A well designed and produced mold can make quality plastic parts in large volumes with high tolerance precision, low labor costs, and minimal waste. A poorly designed mold may hinder production and result in blisters, delamination, sink marks, voids, warping, and more. We’ve outlined some basic considerations for mold design that help engineers plan for and avoid product defects.
Typical molds are machined from steel, aluminum, or copper alloy and have two parts: a plate with a cavity and a plate with a core. The cavity is the hollow or concave side of the mold. The core is the convex or mirror of the cavity. Numerous functional and structural considerations go into designing a mold that will form the parts in less time and at the lowest cost. In general, the goal is to produce a light-weight, durable product with less material and little need for secondary operations.
A mold must be strong enough to resist high pressure and the heat of injected plastic. Injection pressure pushes the plastic through the gap between the mold cavity and core. The higher the melt temperature, the easier the plastic will flow and fill the mold. But higher melt temperatures require more time to harden before the part can be ejected. Most presses heat the plastic with lower temperatures and amp up the force, using a durable clamping unit to ensure the two molds won’t open under injection pressure.
Material shrinkage and draft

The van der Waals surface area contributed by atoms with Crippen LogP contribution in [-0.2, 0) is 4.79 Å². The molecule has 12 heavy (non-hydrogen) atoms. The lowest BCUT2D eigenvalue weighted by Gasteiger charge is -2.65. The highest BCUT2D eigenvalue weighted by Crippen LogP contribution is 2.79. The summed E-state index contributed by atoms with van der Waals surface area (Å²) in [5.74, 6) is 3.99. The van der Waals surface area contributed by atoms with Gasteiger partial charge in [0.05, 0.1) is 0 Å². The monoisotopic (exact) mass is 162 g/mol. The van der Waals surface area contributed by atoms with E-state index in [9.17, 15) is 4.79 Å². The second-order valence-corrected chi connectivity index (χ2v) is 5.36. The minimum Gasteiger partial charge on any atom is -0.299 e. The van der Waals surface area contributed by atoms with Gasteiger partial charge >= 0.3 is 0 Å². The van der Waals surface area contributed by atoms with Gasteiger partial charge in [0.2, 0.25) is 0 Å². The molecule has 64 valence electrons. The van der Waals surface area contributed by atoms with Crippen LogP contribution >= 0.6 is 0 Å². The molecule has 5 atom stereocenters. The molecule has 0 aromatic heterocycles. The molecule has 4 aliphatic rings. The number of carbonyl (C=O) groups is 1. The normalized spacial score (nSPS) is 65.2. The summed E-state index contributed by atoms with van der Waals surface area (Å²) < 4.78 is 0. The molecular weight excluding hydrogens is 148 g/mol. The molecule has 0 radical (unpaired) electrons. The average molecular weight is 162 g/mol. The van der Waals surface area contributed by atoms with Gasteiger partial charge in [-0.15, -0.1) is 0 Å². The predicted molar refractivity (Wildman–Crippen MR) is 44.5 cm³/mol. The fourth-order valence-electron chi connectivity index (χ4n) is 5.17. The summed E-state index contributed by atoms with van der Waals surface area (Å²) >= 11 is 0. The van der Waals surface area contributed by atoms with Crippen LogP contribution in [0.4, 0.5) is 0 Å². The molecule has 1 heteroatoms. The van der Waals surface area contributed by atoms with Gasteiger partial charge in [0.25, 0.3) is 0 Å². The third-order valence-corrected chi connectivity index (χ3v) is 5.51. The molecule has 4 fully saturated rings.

Injection mold design must take material shrinkage into consideration. Engineers design molds with shrinkage allowance and draft angles so the part can release from the mold without damage. Angled side walls ensure that the part can break free of the mold as soon as it opens.
The gate of a mold is the opening where melted plastic enters, or the boundary between scrap and part. Depending on the capabilities of the injection molding machine, an operator may have to separate parts, manually trimming gates after each cycle. The size and number of gates may necessitate secondary operations or affect the cosmetic appearance of the finished product.
Texture can be added to the mold to eliminate the need for finishing. Textures are often added for design or function, such as to hide finger prints or reduce part wear. Patterns on the mold surface can produce matte, woodgrain, geometric, and many more finishes.
Via Biomedical has designed our own reliable, tough injection machine called the GS-5T molding press. Available for purchase, this table-top press is the perfect molder for assembly lines using a one-piece flow process where small part injection or insert molding is required. Using this technology, we can work with plastic polymers like PEBA (PEBAX®), nylon, polycarbonate, polyethylene, polypropylene, ABS, and other non-corrosive thermoplastics with melting temperatures below 700°F. Instead of gluing parts together, we use insert molding to assemble catheter components with the GS-5T, resulting in a more uniform product.
At Via Biomedical, our skilled engineers can create mold designs to manufacture quality, durable parts that fit your product specifications. We’re experts at considering all aspects of mold design to achieve an efficient production process and flawless outcomes. We’ll be at New England’s premier medical technology event, BIOMEDevice Boston, this May 15-16 at the Convention & Exhibition Center (MCCA) in Boston, MA. Be sure to visit us at Booth #465.